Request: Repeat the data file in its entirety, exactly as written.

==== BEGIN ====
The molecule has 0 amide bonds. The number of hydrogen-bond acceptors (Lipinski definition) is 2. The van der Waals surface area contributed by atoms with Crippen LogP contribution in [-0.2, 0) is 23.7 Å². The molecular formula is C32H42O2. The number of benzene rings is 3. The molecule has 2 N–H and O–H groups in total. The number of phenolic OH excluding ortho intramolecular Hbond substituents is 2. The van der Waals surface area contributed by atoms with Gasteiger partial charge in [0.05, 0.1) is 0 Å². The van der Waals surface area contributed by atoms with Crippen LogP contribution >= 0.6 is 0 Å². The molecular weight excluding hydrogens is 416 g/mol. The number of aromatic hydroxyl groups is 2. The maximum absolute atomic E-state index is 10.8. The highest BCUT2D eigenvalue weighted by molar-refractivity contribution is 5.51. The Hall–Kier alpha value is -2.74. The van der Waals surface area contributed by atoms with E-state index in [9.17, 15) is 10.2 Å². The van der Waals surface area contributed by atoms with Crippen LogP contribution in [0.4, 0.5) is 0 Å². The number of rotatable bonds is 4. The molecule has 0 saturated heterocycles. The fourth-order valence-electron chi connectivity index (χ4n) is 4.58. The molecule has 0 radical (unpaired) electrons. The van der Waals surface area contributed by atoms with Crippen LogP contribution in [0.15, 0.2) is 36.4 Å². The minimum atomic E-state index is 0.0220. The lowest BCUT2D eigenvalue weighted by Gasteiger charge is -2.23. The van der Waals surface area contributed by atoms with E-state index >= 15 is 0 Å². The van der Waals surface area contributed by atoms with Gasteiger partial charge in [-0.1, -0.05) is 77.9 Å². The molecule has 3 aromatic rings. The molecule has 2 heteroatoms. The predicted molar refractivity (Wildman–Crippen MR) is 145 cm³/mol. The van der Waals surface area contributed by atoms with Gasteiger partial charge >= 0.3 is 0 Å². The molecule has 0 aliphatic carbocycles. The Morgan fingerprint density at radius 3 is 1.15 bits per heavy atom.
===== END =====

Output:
The molecule has 0 amide bonds. The number of hydrogen-bond acceptors (Lipinski definition) is 2. The van der Waals surface area contributed by atoms with Crippen LogP contribution in [-0.2, 0) is 23.7 Å². The molecular formula is C32H42O2. The number of benzene rings is 3. The molecule has 2 N–H and O–H groups in total. The number of phenolic OH excluding ortho intramolecular Hbond substituents is 2. The van der Waals surface area contributed by atoms with Gasteiger partial charge in [0.05, 0.1) is 0 Å². The van der Waals surface area contributed by atoms with Crippen LogP contribution >= 0.6 is 0 Å². The molecular weight excluding hydrogens is 416 g/mol. The number of aromatic hydroxyl groups is 2. The maximum absolute atomic E-state index is 10.8. The highest BCUT2D eigenvalue weighted by molar-refractivity contribution is 5.51. The Hall–Kier alpha value is -2.74. The van der Waals surface area contributed by atoms with E-state index in [9.17, 15) is 10.2 Å². The van der Waals surface area contributed by atoms with Crippen LogP contribution in [0.4, 0.5) is 0 Å². The number of rotatable bonds is 4. The molecule has 0 saturated heterocycles. The fourth-order valence-electron chi connectivity index (χ4n) is 4.58. The molecule has 0 radical (unpaired) electrons. The van der Waals surface area contributed by atoms with Crippen LogP contribution in [0.15, 0.2) is 36.4 Å². The minimum atomic E-state index is 0.0220. The lowest BCUT2D eigenvalue weighted by Gasteiger charge is -2.23. The van der Waals surface area contributed by atoms with E-state index >= 15 is 0 Å². The van der Waals surface area contributed by atoms with Gasteiger partial charge in [-0.1, -0.05) is 77.9 Å². The molecule has 3 aromatic rings. The molecule has 2 heteroatoms. The predicted molar refractivity (Wildman–Crippen MR) is 145 cm³/mol. The van der Waals surface area contributed by atoms with Gasteiger partial charge >= 0.3 is 0 Å². The molecule has 0 aliphatic carbocycles. The Morgan fingerprint density at radius 3 is 1.15 bits per heavy atom.